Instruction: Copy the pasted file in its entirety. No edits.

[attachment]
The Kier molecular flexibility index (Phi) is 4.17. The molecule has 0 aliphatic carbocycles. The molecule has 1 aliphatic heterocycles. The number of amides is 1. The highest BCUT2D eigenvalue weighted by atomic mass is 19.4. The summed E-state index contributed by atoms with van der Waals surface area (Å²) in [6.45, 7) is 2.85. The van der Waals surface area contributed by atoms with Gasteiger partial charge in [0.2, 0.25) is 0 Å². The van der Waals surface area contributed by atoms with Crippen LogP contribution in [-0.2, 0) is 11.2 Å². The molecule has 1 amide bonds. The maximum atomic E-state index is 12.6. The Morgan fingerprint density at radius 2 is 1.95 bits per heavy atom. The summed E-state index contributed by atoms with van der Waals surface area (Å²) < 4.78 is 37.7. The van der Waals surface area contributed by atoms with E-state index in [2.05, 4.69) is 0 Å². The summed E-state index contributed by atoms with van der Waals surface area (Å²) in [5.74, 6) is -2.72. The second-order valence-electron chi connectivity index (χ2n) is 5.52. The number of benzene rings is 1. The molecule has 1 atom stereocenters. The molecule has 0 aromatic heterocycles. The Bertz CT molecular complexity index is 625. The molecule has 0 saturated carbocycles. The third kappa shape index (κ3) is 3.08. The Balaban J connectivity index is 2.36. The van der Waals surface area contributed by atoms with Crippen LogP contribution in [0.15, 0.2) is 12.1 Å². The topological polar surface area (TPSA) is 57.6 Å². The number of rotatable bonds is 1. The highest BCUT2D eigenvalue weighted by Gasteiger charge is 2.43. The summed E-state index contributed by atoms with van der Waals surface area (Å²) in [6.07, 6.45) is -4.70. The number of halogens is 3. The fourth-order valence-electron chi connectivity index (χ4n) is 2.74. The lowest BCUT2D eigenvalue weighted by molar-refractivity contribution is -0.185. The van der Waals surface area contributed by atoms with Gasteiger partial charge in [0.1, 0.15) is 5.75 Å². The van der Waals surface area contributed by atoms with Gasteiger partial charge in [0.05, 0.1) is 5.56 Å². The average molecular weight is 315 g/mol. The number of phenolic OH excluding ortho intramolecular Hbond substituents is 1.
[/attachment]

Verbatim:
The Kier molecular flexibility index (Phi) is 4.17. The molecule has 0 aliphatic carbocycles. The molecule has 1 aliphatic heterocycles. The number of amides is 1. The highest BCUT2D eigenvalue weighted by atomic mass is 19.4. The summed E-state index contributed by atoms with van der Waals surface area (Å²) in [6.45, 7) is 2.85. The van der Waals surface area contributed by atoms with Gasteiger partial charge in [0.2, 0.25) is 0 Å². The van der Waals surface area contributed by atoms with Crippen LogP contribution in [-0.2, 0) is 11.2 Å². The molecule has 1 amide bonds. The maximum atomic E-state index is 12.6. The Morgan fingerprint density at radius 2 is 1.95 bits per heavy atom. The summed E-state index contributed by atoms with van der Waals surface area (Å²) < 4.78 is 37.7. The van der Waals surface area contributed by atoms with E-state index in [2.05, 4.69) is 0 Å². The summed E-state index contributed by atoms with van der Waals surface area (Å²) in [5.74, 6) is -2.72. The second-order valence-electron chi connectivity index (χ2n) is 5.52. The number of benzene rings is 1. The molecule has 1 atom stereocenters. The molecule has 0 aromatic heterocycles. The Bertz CT molecular complexity index is 625. The molecule has 0 saturated carbocycles. The third kappa shape index (κ3) is 3.08. The Balaban J connectivity index is 2.36. The van der Waals surface area contributed by atoms with Crippen LogP contribution in [0.15, 0.2) is 12.1 Å². The topological polar surface area (TPSA) is 57.6 Å². The number of rotatable bonds is 1. The highest BCUT2D eigenvalue weighted by Gasteiger charge is 2.43. The summed E-state index contributed by atoms with van der Waals surface area (Å²) in [6.07, 6.45) is -4.70. The number of halogens is 3. The fourth-order valence-electron chi connectivity index (χ4n) is 2.74. The lowest BCUT2D eigenvalue weighted by molar-refractivity contribution is -0.185. The van der Waals surface area contributed by atoms with Gasteiger partial charge in [0.1, 0.15) is 5.75 Å². The van der Waals surface area contributed by atoms with Gasteiger partial charge in [0.05, 0.1) is 5.56 Å². The average molecular weight is 315 g/mol. The number of phenolic OH excluding ortho intramolecular Hbond substituents is 1.